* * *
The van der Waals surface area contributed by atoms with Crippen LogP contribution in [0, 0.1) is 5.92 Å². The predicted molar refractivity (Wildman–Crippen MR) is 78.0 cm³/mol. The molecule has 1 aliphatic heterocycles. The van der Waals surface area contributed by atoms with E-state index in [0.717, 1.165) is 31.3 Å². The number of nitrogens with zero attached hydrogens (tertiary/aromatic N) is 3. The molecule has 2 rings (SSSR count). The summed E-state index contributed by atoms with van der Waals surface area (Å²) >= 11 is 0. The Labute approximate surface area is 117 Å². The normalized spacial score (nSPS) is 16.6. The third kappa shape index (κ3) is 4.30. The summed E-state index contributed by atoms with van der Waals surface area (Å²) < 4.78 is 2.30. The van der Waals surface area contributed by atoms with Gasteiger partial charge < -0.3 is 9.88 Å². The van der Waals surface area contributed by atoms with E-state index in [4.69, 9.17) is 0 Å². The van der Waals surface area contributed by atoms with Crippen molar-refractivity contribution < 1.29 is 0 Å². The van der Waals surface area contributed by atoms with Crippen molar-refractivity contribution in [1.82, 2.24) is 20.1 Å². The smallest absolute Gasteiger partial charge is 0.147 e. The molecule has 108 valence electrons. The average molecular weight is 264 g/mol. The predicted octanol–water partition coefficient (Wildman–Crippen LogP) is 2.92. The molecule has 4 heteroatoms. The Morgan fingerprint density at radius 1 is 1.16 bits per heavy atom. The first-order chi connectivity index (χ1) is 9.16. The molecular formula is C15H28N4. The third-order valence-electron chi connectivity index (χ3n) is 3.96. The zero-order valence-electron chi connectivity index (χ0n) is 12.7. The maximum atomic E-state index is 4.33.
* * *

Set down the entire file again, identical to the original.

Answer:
The van der Waals surface area contributed by atoms with Crippen LogP contribution in [0, 0.1) is 5.92 Å². The predicted molar refractivity (Wildman–Crippen MR) is 78.0 cm³/mol. The molecule has 1 aliphatic heterocycles. The van der Waals surface area contributed by atoms with E-state index in [0.717, 1.165) is 31.3 Å². The number of nitrogens with zero attached hydrogens (tertiary/aromatic N) is 3. The molecule has 2 rings (SSSR count). The summed E-state index contributed by atoms with van der Waals surface area (Å²) >= 11 is 0. The Labute approximate surface area is 117 Å². The normalized spacial score (nSPS) is 16.6. The third kappa shape index (κ3) is 4.30. The summed E-state index contributed by atoms with van der Waals surface area (Å²) < 4.78 is 2.30. The van der Waals surface area contributed by atoms with Gasteiger partial charge < -0.3 is 9.88 Å². The van der Waals surface area contributed by atoms with E-state index in [4.69, 9.17) is 0 Å². The van der Waals surface area contributed by atoms with Crippen molar-refractivity contribution < 1.29 is 0 Å². The van der Waals surface area contributed by atoms with Crippen molar-refractivity contribution in [1.82, 2.24) is 20.1 Å². The smallest absolute Gasteiger partial charge is 0.147 e. The molecule has 108 valence electrons. The average molecular weight is 264 g/mol. The predicted octanol–water partition coefficient (Wildman–Crippen LogP) is 2.92. The molecule has 4 heteroatoms. The Morgan fingerprint density at radius 1 is 1.16 bits per heavy atom. The first-order chi connectivity index (χ1) is 9.16. The molecular formula is C15H28N4. The third-order valence-electron chi connectivity index (χ3n) is 3.96. The zero-order valence-electron chi connectivity index (χ0n) is 12.7. The maximum atomic E-state index is 4.33.